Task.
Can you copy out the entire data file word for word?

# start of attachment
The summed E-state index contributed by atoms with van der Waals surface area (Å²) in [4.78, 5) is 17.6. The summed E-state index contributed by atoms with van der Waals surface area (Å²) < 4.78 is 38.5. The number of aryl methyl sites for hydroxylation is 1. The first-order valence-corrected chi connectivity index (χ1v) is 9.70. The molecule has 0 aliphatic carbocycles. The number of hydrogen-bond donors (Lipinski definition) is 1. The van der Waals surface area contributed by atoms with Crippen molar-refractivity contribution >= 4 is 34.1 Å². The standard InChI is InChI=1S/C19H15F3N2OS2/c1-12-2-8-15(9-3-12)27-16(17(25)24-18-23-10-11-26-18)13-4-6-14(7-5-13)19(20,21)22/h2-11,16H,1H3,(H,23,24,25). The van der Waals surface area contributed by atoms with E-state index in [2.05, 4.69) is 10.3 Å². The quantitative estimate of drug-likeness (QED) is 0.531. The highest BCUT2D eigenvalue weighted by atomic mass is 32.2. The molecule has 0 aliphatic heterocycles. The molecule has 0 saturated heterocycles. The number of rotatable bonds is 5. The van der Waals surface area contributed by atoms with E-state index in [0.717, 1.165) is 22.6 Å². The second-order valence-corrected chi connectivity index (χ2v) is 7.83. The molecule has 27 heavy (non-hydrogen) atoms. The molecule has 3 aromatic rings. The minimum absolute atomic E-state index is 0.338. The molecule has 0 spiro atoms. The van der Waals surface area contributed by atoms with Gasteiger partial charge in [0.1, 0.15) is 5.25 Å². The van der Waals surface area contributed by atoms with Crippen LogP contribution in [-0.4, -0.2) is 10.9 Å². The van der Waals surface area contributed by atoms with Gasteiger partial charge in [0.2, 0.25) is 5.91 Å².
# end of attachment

The summed E-state index contributed by atoms with van der Waals surface area (Å²) in [4.78, 5) is 17.6. The summed E-state index contributed by atoms with van der Waals surface area (Å²) < 4.78 is 38.5. The number of aryl methyl sites for hydroxylation is 1. The first-order valence-corrected chi connectivity index (χ1v) is 9.70. The molecule has 0 aliphatic carbocycles. The number of hydrogen-bond donors (Lipinski definition) is 1. The van der Waals surface area contributed by atoms with Crippen molar-refractivity contribution >= 4 is 34.1 Å². The standard InChI is InChI=1S/C19H15F3N2OS2/c1-12-2-8-15(9-3-12)27-16(17(25)24-18-23-10-11-26-18)13-4-6-14(7-5-13)19(20,21)22/h2-11,16H,1H3,(H,23,24,25). The van der Waals surface area contributed by atoms with E-state index in [2.05, 4.69) is 10.3 Å². The quantitative estimate of drug-likeness (QED) is 0.531. The highest BCUT2D eigenvalue weighted by atomic mass is 32.2. The molecule has 0 aliphatic heterocycles. The molecule has 0 saturated heterocycles. The number of rotatable bonds is 5. The van der Waals surface area contributed by atoms with E-state index in [0.717, 1.165) is 22.6 Å². The second-order valence-corrected chi connectivity index (χ2v) is 7.83. The molecule has 27 heavy (non-hydrogen) atoms. The molecule has 3 aromatic rings. The minimum absolute atomic E-state index is 0.338. The molecule has 0 spiro atoms. The van der Waals surface area contributed by atoms with Gasteiger partial charge in [0.1, 0.15) is 5.25 Å². The van der Waals surface area contributed by atoms with Crippen LogP contribution in [-0.4, -0.2) is 10.9 Å². The van der Waals surface area contributed by atoms with Gasteiger partial charge in [0.2, 0.25) is 5.91 Å².